You’ve got home from visiting your soon-to-be new kitten and are full of excitement… But then you have to start thinking about what you will need and how to care for your new kitten. This guide should help you think about what you need to consider and go through the most important aspects.
Table of contents
Firstly, finding a vet is important, both for routine preventative healthcare but also in case anything happens to your new kitten. Look for a vets that is nearby and easily accessible for yourself, check the opening times are suitable for you to get appointments if needed and you can also check online at the website to give you an idea of the practice.
Another pointer would be to check the International Society of Feline Medicine to find a cat friendly clinic. These are accredited clinics that have undergone further changes to allow them to reduce stress of visiting cats to their practice further.
Consider what the kitten is already fed, as sudden changes in diet can lead to digestive upsets. We would advise a complete kitten food of good quality. And to make sure that the feeding guides on the packaging are followed to ensure healthy weight gain as it is easy to over or underfeed.
Both dry and wet kitten foods exist and either a mixture or just one is fine, with wet food in general more will need to be given due to the higher water content. Bear in mind that cats cannot make their own Taurine or Vitamin A (needed for digestion, heart and vision), so rely upon it in their food and it is derived from animal protein so a meat based diet is needed.
You may be thinking about allowing your kitten to go outside, but this is not advised until they have been neutered to prevent pregnancies and types of cancer and fighting. Always speak to your vet about timings. You also need to ensure they are up to date with their vaccinations and any other preventative healthcare.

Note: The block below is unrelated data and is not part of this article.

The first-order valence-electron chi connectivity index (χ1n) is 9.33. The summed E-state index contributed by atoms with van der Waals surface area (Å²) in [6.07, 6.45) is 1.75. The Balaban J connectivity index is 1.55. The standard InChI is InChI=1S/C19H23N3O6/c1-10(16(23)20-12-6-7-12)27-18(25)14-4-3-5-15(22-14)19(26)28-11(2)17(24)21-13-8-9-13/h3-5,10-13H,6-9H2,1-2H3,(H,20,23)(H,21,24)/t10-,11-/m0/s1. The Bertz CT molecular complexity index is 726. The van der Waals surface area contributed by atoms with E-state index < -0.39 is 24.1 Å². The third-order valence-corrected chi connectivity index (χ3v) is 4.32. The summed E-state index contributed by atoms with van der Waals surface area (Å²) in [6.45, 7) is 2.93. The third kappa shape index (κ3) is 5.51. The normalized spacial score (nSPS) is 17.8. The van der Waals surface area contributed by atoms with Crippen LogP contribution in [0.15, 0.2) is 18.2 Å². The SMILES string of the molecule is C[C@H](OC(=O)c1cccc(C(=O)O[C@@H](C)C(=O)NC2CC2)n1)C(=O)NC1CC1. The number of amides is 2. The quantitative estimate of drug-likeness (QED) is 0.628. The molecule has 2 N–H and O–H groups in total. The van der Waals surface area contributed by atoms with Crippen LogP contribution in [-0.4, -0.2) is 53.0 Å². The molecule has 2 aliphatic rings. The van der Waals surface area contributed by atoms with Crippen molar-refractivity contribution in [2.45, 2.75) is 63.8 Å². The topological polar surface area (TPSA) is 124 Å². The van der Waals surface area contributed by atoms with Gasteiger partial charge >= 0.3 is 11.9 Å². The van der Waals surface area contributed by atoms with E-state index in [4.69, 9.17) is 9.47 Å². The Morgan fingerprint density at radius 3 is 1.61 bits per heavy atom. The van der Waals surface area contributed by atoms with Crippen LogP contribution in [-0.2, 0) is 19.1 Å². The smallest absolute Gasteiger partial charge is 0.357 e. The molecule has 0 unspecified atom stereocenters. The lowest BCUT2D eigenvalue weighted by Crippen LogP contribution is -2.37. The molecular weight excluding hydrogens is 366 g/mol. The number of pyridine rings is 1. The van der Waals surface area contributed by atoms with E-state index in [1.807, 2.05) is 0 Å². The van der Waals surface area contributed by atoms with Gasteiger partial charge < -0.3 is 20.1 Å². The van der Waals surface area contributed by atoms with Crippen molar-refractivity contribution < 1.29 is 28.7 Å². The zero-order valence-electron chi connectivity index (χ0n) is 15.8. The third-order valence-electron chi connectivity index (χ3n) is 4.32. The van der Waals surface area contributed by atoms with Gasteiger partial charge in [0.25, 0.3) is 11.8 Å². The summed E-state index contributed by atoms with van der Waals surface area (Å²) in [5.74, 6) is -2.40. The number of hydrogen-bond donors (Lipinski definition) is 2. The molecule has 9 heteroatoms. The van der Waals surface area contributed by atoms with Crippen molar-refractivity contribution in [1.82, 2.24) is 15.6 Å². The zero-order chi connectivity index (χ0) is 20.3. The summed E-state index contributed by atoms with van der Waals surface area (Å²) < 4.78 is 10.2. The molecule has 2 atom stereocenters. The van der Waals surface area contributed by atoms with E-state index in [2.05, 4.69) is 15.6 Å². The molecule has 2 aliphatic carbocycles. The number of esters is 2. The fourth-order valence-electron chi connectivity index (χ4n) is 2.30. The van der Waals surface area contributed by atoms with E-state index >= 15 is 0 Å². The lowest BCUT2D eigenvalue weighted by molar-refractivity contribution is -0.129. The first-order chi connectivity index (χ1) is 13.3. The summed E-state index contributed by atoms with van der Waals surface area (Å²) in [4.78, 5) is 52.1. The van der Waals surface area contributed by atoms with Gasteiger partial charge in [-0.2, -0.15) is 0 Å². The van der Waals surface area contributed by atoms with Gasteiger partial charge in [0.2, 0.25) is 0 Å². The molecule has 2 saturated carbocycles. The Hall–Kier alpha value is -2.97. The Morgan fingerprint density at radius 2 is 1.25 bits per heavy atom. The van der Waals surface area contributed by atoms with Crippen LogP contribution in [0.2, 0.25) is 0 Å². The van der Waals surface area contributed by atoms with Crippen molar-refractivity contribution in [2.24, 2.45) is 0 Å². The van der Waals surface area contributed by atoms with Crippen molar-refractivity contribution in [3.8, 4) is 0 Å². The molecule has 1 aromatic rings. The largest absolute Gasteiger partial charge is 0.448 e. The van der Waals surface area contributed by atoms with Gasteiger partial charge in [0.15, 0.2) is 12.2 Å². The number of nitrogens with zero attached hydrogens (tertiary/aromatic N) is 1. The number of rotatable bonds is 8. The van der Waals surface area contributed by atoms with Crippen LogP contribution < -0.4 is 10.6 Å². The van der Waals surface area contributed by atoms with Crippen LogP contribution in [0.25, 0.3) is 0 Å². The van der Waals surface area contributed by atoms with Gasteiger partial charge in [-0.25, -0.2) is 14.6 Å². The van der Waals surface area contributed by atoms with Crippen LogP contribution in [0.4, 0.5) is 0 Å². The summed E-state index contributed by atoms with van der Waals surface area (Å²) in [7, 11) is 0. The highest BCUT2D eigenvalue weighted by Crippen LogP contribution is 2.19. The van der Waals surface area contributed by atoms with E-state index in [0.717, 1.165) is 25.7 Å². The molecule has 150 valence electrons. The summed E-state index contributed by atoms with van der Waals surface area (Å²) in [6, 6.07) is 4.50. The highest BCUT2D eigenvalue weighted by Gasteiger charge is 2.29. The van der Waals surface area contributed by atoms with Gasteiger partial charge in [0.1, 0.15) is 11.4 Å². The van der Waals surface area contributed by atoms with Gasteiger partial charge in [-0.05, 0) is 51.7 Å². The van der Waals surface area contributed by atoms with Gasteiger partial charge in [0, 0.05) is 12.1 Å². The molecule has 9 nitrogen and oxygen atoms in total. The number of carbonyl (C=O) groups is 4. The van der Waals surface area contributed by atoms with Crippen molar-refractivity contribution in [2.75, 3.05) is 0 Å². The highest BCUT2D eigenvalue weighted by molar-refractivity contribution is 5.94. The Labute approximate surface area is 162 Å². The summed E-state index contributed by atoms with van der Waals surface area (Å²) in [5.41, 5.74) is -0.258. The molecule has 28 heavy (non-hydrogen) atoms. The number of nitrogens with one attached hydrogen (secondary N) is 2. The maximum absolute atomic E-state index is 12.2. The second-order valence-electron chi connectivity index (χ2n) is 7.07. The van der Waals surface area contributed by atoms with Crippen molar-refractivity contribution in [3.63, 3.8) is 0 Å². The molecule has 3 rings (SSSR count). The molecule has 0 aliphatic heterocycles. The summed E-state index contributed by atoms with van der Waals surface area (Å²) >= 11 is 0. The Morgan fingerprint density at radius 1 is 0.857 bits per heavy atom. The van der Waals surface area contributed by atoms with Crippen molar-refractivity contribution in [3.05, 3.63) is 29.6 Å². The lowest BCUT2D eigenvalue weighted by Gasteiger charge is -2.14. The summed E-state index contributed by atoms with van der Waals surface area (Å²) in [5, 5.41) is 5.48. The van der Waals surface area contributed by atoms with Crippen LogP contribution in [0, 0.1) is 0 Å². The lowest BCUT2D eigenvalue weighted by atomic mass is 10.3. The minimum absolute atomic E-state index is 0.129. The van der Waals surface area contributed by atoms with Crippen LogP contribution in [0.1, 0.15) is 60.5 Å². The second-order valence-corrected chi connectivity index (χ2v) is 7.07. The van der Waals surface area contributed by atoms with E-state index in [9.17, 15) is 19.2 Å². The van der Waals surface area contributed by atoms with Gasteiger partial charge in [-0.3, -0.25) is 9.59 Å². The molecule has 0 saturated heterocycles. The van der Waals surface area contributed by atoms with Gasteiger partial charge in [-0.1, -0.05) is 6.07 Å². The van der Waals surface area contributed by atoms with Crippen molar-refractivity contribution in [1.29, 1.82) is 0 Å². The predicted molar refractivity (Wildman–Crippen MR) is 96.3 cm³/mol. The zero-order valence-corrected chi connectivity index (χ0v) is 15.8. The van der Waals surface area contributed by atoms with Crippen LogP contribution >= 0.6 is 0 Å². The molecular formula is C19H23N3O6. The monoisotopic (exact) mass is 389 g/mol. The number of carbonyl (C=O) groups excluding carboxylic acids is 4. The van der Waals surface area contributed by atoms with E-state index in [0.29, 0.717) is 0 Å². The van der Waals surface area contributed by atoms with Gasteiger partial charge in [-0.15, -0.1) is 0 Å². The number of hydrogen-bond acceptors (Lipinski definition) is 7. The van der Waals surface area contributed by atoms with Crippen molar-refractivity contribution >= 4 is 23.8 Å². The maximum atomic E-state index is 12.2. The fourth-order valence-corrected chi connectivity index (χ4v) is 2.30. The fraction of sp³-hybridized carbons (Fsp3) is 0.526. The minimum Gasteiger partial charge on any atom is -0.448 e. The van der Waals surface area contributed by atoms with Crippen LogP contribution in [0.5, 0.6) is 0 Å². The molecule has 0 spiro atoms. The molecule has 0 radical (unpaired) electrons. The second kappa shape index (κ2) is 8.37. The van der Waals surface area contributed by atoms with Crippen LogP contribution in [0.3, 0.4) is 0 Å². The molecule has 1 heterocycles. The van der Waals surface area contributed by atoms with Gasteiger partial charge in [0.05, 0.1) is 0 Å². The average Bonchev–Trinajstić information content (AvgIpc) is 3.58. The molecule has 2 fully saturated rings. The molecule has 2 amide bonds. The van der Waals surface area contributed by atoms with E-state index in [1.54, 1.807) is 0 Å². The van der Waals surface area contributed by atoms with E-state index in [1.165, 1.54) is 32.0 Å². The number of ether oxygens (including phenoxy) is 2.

We would advise your kitten staying inside for a few weeks after neutering to ensure they have fully healed, you can then go into the garden with them when they start going out. Make sure your kitten is microchipped in case they ever go missing; it makes it easier to track you down if they are taken to a veterinary practice.
Make sure you have one more litter tray than the number of kittens/cats in your house and try to buy different styles as every cat has a different preference, perhaps open or enclosed or low lipped. The same goes for the cat litter you use, but stick with what they are used to initially. Make sure you clean out the litter tray regularly.
Kittens require a course of vaccinations, which consists of two injections a few weeks apart. Make sure your kitten is fully vaccinated. If you are unsure, contact your vets for more advice. Make sure your kitten is up to date with appropriate flea and worming treatment. If this has been done by the breeder, check what products were used and the dates given, this will allow your vet to plan appropriate treatments going forward. Neutering is important to prevent pregnancies and also some types of cancer and reduce the likelihood of fighting in male cats.
Kittens love to play and it is important for their socialisation. Using age appropriate toys and games to help them learn will be great fun for you both. Don’t allow them to play with anything small enough that they could swallow and make sure they do not have any access to anything toxic.
Finally if you have any questions regarding your new kitten call your vets for advice, they can help with advice from choosing a kitten to healthcare and more!